Many big companies have already adopted CPaaS. For example, the travel giant Booking.com worked with communications specialist Sinch to integrate communications APIs into its systems. This led to many operational benefits. But it also meant Booking.com could handle calls and chat sessions inside its app. That was convenient for customers, but it also reduced the revenue leakage that can occur when users make bookings outside the system.

Today, one could argue that without CPaaS some of the world's fastest-growing companies simply would not exist. Take Uber. Its service depends on drivers and passengers being able to message each other from inside the app. This is only possible because of communications APIs.

Analysts agree that CPaaS is now set for rapid expansion. Juniper Research says the market grew by 50 percent in 2017 to more than $1.6 billion and will quadruple to $6.7 billion by 2022. IDC is even more bullish. It forecasts a market worth $8.2 billion by 2021.

One reason for their optimism is the fact that communications tech is getting richer and more diverse. The last decade has seen the rise of new channels, such as social, video, and chat. Looking ahead, it seems inevitable that there will be more.

Take RCS. This is the next generation of SMS, which enhances plain messaging with rich features like group chat, read receipts, GIFs, video, maps, and even payment forms. Telcos are already rolling out RCS as a consumer service, and businesses such as Subway and Nissan are now testing it.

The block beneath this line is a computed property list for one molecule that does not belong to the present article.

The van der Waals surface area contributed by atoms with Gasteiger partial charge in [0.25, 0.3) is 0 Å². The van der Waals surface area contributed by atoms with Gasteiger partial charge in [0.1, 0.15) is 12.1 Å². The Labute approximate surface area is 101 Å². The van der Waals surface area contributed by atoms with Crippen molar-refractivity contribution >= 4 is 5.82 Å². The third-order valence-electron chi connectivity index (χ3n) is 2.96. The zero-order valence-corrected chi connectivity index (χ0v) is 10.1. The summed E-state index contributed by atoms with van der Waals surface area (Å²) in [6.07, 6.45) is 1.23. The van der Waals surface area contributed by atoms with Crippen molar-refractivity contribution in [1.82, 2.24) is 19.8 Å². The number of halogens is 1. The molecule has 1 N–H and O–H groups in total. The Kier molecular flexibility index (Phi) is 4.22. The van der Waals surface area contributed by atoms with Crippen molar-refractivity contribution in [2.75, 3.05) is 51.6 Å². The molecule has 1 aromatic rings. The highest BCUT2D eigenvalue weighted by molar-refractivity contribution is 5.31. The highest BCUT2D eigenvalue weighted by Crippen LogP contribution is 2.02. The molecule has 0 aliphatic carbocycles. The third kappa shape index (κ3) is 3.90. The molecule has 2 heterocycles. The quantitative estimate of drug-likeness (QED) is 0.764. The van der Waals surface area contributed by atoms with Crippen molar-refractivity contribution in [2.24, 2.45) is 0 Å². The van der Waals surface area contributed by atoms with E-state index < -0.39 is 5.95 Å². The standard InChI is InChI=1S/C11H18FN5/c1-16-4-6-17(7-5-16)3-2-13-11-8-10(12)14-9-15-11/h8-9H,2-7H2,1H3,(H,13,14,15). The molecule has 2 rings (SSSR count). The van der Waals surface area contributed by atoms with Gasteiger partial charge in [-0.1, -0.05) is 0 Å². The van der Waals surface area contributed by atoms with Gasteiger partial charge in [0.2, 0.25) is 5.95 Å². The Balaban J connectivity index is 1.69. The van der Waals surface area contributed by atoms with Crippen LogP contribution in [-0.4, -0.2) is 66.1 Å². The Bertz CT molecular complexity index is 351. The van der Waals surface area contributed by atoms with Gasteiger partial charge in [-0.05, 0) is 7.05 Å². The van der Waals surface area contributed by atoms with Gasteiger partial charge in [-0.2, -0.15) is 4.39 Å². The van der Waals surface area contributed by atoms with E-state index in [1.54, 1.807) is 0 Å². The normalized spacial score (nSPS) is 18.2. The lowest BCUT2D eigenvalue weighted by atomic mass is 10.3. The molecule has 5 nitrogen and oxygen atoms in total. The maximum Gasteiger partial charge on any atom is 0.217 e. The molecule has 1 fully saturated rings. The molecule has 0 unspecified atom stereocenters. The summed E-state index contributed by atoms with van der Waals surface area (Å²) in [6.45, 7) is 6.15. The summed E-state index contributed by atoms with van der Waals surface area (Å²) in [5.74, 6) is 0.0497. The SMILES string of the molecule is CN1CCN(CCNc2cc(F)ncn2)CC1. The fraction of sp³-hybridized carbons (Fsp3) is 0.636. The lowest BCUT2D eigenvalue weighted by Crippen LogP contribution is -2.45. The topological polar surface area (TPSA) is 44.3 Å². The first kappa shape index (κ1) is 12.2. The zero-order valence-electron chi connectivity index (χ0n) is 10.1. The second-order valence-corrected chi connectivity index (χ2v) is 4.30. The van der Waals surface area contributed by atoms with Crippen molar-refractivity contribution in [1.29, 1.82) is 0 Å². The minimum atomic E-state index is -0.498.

RCS is already being talked up. Some observers believe it could turn messages into mini-apps and create new opportunities for companies. This is up for debate. But what's certain is that when RCS comes of age, CPaaS will be the best way for companies to embrace it. RCS will be just another API to add, with all the complex back-end stuff being handled in the cloud by the CPaaS provider.


Rob Malcolm is vice president of CLX Communications. After 15 years at Mblox, holding management positions in sales, engineering, and product management, he joined CLX following the acquisition in 2016. As a board member for the Mobile Ecosystem Forum, he is highly active in shaping the industry and often contributes in blogging and speaking events on innovation in messaging.